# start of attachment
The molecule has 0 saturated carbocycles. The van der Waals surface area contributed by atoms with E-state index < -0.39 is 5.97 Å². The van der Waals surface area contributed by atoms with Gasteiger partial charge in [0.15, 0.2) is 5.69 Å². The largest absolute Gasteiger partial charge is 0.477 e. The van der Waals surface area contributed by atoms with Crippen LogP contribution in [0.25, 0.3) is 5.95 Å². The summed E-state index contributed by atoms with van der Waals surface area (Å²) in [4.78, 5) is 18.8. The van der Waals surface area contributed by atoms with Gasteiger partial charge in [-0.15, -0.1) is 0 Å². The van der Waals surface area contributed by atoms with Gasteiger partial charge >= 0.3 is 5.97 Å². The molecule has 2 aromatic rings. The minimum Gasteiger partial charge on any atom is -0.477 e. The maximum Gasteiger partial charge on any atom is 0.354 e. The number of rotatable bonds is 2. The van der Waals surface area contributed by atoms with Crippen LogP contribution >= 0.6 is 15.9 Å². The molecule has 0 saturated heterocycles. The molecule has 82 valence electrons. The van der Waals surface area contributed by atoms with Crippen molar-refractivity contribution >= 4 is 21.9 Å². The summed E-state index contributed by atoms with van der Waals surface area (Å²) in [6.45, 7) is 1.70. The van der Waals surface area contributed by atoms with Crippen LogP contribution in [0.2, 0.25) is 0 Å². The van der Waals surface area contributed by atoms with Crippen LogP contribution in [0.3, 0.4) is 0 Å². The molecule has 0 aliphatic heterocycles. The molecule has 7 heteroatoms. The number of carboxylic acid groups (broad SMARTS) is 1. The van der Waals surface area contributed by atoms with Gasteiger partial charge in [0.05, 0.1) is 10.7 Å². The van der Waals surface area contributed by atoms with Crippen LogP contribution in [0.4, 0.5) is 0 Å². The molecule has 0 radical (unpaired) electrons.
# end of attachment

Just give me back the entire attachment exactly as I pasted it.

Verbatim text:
The molecule has 0 saturated carbocycles. The van der Waals surface area contributed by atoms with E-state index < -0.39 is 5.97 Å². The van der Waals surface area contributed by atoms with Gasteiger partial charge in [0.15, 0.2) is 5.69 Å². The largest absolute Gasteiger partial charge is 0.477 e. The van der Waals surface area contributed by atoms with Crippen LogP contribution in [0.25, 0.3) is 5.95 Å². The summed E-state index contributed by atoms with van der Waals surface area (Å²) in [4.78, 5) is 18.8. The van der Waals surface area contributed by atoms with Gasteiger partial charge in [-0.15, -0.1) is 0 Å². The van der Waals surface area contributed by atoms with Gasteiger partial charge >= 0.3 is 5.97 Å². The molecule has 2 aromatic rings. The minimum Gasteiger partial charge on any atom is -0.477 e. The maximum Gasteiger partial charge on any atom is 0.354 e. The number of rotatable bonds is 2. The van der Waals surface area contributed by atoms with Crippen LogP contribution >= 0.6 is 15.9 Å². The molecule has 0 saturated heterocycles. The molecule has 82 valence electrons. The van der Waals surface area contributed by atoms with Crippen molar-refractivity contribution >= 4 is 21.9 Å². The summed E-state index contributed by atoms with van der Waals surface area (Å²) in [6.45, 7) is 1.70. The van der Waals surface area contributed by atoms with Crippen LogP contribution in [0.2, 0.25) is 0 Å². The van der Waals surface area contributed by atoms with Crippen LogP contribution in [0.3, 0.4) is 0 Å². The molecule has 0 aliphatic heterocycles. The molecule has 7 heteroatoms. The number of carboxylic acid groups (broad SMARTS) is 1. The van der Waals surface area contributed by atoms with Gasteiger partial charge in [0.05, 0.1) is 10.7 Å². The van der Waals surface area contributed by atoms with Crippen LogP contribution in [0.4, 0.5) is 0 Å². The molecule has 0 radical (unpaired) electrons.